Some of these features have started to hit the forums, IRC channels, and podcasts – but for those that aren't up to speed the focus is clearly on infantry in 1.4. Aiming overhauls are confirmed for both dual shock and M/KB users, as is the overhauled TACNET system to emphasize and reward the use of Active scanners. There's also a new laser sight on the way, and Praetorian also mentioned the need for a balancing pass on all of the infantry weapons because of the new aiming system, though he didn't confirm that this was actually underway. We'll apparently be receiving a new type of map in 1.4, as well as the revamped infantry-LAV collision system (AKA the murdering of “murder taxis”). Last but not least, Praetorian dished on an entirely new feature that will be quite visible within the client – but I have yet to see public reference to this so I'll let CCP share their own surprise when they're ready.

Good news about Uprising 1.4 aside, the CPM had asked for the meeting to discuss communication, and we took the time following the 1.4 news to ask again what sort of structured efforts are being taken internally in order to deliver more consistent and transparent communication from the development teams. This was our reason for requesting Flying Scotsman attend the meeting as well, as ultimately we see the need for strong top-down solutions moving forward. While we continue to see weekly progress as developers ask for more input and share more of their work – this seems to be still viewed internally as a luxury, rather than a responsibility. The tension when we raised the subject was almost immediate - and we were disappointed by the amount of initial resistance faced when trying to discuss the need for community engagement to be a structured part of CCP's development practice. After all, in many cases we're not even asking for additional work out of the developers – we're asking for more transparency. The labor involved in throwing copypasta of work that designers have to show their team leaders anyways is trivial, with sometimes colossal benefit if the community can spot trouble in advance.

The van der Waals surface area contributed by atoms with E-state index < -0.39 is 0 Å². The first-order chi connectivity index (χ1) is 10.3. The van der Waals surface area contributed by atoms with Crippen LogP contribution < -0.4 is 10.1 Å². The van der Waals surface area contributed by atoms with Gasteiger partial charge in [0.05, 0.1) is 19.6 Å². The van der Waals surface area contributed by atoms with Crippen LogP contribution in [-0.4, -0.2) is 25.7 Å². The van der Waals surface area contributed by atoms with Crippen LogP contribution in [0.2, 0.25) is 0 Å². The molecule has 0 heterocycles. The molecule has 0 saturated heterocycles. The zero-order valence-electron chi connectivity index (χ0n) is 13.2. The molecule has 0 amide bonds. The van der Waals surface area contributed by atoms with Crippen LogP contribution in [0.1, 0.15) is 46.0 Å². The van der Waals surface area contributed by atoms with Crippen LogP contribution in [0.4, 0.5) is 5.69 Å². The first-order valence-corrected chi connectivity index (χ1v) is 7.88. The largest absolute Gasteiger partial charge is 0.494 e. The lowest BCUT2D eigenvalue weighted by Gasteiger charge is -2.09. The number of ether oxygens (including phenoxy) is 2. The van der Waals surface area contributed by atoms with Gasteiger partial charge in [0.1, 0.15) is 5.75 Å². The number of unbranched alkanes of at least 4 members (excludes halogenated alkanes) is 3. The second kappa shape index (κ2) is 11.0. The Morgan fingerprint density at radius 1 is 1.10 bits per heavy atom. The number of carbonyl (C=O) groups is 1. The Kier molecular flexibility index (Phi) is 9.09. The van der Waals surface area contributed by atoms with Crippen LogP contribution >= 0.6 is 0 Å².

The CPM's reason for continuing to beat this seemingly-dead horse is simple: we understand that you, the community, are not going to start feeling comfortable about the game's future until you're comfortable with the leadership overseeing the game's development. CCP has certainly survived its fair share of storms in the past, but these have always been accompanied by a clear indication from those managing EVE Online at the time that problems existed, solutions were in place, and that the house was in order. Dust514 has yet to reach this level of certainty in the wake of Uprising's initial struggle – and players have every right to doubt that their efforts will be put to better use this time around, with only the assurance of the CPM saying “CCP is trying” to comfort them.